9. This has been a great discussion. This year I attended the Clicker Training Expo to dive a little deeper into the subject how the clicker is used in the positive perideim. I had the pleasure of three full days of learning from highly passionate and skilled trainers. I am always looking to find new tools to add to my base of knowledge. The number one thing I like about the use of a clicker is when used correctly it will mark the exact moment the horse did what you are asking for. I have used this method when my horse is struggling to find the answer to what I am trying to teach. I recently used this method to help my horses foot placement in a yield that I was teaching. I also will pair this method with something the horse finds negative. I had a super needle sensitive horse that was horrible for injections and this method corrected this issue. Clicker training taught me a lot about the shaping of behaviors. Feel, timing and my observation skills also improved. Positive reinforcement is also fun for both the trainer and the horse. I am not a clicker trainer but a person who will use this method with my horses when I feel it would benefit the situation. I love learning and trying new things. I think we all get exposed to various methods and techniques and we get to decide what we as trainers want to use in our programs. This is what is so beautiful. We are passionate and we create wonderful things. So every person is right in this debate. Only each one of use knows what is the right choice for ourself. We choose, we learn, we believe and we all have success.

  10. Hmmm. A lot to comment on here. What I observe is that most of this conversation seems focused on riding. As a functional movement specialist who has been learning to take my decades of training into the equine world, we use “clicker” training to get many behaviors on the ground. I mean how do you get a horse to do PT? I don’t use it much riding, but learning to effectively use +R/-R has very much changed the way in which I use +N/-N.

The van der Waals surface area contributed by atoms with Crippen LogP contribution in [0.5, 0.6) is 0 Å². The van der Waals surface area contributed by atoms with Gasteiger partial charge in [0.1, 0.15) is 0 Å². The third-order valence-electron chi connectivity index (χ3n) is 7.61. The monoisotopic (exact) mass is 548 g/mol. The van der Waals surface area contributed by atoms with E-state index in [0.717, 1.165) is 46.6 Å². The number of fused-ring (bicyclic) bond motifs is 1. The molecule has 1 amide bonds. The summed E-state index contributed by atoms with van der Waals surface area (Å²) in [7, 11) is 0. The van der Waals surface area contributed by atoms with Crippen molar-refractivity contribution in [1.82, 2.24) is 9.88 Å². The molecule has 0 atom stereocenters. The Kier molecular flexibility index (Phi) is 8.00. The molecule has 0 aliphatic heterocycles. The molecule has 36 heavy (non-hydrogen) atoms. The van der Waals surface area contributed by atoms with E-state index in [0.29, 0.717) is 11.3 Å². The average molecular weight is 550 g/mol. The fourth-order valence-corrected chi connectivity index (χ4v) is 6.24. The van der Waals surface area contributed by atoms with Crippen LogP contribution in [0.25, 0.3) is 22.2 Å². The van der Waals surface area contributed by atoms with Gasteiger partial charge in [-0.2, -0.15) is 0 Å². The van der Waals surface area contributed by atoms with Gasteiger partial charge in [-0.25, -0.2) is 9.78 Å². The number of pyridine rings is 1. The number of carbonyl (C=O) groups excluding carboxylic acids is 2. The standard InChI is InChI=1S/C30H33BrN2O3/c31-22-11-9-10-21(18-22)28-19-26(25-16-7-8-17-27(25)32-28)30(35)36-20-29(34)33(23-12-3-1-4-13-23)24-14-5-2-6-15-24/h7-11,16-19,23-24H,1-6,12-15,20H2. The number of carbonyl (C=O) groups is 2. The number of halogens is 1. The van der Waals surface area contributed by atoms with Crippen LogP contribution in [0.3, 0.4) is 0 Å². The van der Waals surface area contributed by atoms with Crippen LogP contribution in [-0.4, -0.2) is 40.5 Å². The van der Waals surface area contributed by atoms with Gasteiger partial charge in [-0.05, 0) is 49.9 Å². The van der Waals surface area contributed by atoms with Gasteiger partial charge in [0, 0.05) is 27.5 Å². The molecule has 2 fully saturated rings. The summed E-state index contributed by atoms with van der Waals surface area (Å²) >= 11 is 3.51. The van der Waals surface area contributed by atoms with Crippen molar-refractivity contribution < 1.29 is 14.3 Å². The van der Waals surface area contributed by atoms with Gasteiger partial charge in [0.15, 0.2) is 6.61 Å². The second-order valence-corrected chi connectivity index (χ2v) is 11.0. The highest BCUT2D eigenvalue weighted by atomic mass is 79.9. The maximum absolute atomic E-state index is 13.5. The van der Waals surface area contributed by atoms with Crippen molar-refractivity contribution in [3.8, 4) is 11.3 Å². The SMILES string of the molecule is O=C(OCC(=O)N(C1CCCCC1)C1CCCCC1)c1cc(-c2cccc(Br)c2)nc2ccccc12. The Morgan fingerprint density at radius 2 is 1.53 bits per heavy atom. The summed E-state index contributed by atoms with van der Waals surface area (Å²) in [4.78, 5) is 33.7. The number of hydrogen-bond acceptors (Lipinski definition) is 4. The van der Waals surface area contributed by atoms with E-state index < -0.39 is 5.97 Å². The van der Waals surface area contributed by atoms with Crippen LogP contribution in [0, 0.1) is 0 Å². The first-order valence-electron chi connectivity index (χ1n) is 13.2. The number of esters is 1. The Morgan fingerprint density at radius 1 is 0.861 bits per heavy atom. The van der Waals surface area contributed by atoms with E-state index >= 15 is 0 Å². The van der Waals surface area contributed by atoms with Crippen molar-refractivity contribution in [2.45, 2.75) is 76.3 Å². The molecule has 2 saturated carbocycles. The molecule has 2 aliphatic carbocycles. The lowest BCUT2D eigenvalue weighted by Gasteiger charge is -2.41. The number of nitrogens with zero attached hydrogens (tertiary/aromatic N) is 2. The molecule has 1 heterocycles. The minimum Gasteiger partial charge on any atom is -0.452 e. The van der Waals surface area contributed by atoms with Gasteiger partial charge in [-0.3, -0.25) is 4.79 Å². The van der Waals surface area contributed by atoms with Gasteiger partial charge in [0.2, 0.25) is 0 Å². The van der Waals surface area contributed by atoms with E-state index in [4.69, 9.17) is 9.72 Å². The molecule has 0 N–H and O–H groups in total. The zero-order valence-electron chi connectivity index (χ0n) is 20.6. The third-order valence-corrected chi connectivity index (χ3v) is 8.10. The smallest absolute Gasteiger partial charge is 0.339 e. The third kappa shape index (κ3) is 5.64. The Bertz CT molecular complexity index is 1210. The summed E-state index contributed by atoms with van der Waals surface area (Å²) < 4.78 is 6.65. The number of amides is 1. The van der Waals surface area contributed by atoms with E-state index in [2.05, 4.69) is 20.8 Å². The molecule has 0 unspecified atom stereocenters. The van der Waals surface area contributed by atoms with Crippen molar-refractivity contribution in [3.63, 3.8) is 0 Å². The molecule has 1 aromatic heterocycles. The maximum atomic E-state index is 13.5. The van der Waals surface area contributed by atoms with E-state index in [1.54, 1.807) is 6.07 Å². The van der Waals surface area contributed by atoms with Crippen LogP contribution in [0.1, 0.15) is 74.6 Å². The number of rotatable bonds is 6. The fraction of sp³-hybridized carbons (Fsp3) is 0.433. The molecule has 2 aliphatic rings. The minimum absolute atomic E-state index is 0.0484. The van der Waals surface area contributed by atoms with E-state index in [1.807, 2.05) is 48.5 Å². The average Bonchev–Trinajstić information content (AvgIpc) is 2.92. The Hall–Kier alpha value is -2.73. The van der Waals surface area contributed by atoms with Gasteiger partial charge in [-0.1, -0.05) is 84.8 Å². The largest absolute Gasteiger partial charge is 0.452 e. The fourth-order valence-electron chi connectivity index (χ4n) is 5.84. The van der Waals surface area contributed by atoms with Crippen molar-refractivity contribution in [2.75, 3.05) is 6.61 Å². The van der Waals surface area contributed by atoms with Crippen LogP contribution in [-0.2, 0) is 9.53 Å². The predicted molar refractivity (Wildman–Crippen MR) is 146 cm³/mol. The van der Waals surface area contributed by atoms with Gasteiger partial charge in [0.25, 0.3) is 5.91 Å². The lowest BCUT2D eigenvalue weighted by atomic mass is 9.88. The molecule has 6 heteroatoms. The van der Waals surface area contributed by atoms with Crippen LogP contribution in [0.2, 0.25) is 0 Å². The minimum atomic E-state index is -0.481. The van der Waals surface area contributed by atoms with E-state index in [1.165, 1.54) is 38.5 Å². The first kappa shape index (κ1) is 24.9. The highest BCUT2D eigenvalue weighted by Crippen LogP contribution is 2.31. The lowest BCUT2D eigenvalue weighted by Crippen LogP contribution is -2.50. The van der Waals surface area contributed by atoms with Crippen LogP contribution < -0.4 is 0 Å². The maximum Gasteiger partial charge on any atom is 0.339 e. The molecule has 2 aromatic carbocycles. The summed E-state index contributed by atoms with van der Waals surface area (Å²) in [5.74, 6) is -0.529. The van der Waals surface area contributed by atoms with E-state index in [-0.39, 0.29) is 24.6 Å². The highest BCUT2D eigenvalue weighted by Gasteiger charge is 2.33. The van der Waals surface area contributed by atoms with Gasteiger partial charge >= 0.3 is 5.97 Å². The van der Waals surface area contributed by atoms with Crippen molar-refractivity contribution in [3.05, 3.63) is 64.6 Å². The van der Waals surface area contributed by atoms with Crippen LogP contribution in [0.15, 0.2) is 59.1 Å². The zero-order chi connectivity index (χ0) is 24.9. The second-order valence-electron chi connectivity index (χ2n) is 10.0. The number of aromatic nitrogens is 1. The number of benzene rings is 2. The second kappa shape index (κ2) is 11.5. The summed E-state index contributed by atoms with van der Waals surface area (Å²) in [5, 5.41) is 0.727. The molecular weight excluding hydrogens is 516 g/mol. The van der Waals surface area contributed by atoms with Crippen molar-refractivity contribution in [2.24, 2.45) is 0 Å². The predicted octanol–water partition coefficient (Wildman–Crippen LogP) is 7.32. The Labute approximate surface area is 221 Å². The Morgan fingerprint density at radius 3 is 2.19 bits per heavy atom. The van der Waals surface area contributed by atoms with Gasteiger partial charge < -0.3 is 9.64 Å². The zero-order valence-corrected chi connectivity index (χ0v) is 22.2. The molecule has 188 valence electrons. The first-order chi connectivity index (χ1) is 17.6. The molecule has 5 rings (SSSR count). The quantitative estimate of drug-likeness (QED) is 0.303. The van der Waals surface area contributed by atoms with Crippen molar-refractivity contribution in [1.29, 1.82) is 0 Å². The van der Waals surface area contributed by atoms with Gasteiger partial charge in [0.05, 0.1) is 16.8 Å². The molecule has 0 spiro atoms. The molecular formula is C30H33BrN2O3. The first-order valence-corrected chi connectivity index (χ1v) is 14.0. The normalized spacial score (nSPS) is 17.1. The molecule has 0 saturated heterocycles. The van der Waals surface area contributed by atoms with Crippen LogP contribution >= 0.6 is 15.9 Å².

The clicker is simply a “bridge” that tells the horse (or dog or cat or…) that yes, that was the behavior I was looking for. If the horse is mugging for treats, then the trainer is not rewarding correctly. One is using the clicker (or sound, hand signal, etc.) to MARK the desired behavior, often from a distance and increasingly delaying and/or even fading the “treat.” Many horses SEEK a requested new behavior like a game which becomes intrinsically rewarding. Call it “tricks” if you will. But who cares if it is achieving the end of creating a new desired behavior, setting up trust and creating a happy horse?

    I have to agree with some of the commentators regarding the bandying about of terminology. Pressure is an added negative (+N) and removal of that pressure is not positive, it’s removal of the negative (-N). Positive reinforcement is giving a reward (+R) and (-R) is removing the object of desire. Positive and negative in this context are not simply opposites of each other. I know. It can be confusing and I may not be explaining it well.

    I just got in a very fearful, highly reactive mustang. Her biggest and only fear so far seems to be being chased. By humans. The last thing I’m going to do to win her trust, is chase her around my round pen. Initially I used the slightest advance and retreat so that she was able to tolerate me in the pen. That’s +N/-N. I ignored her and cleaned her pen. Her bubble got smaller. Last couple of days I was able to extend the muck rake and she took a few steps toward me and sniffed the rake, I took it away. Did this dozens of times. Her bubble got smaller. She stayed calmer. She got used to me moving around. Still all +N/-N, though I would argue that her getting calmer each time is an intrinsic +R. Tonight, on her own, she took hay from my hand maybe twenty times. So we’ve switched to +R. If I’d wanted to punish her for coming to me, I would have taken the hay away. -R, but why would I do that? We’re making progress. She is learning, AND she is stressed. Dr. Peters has talked about the threshold of stress or “discomfort” zone. Somehow there was an implication in the comments that +R/-R means the horse never feels discomfort and is always completely relaxed. Not true. It’s an art to keep any being in the sweet spot. I can’t say I’m real good at it, but I’m working hard on my observational skills. (I read the referenced study about stress and learning in horses and it’s full of holes IMHO.)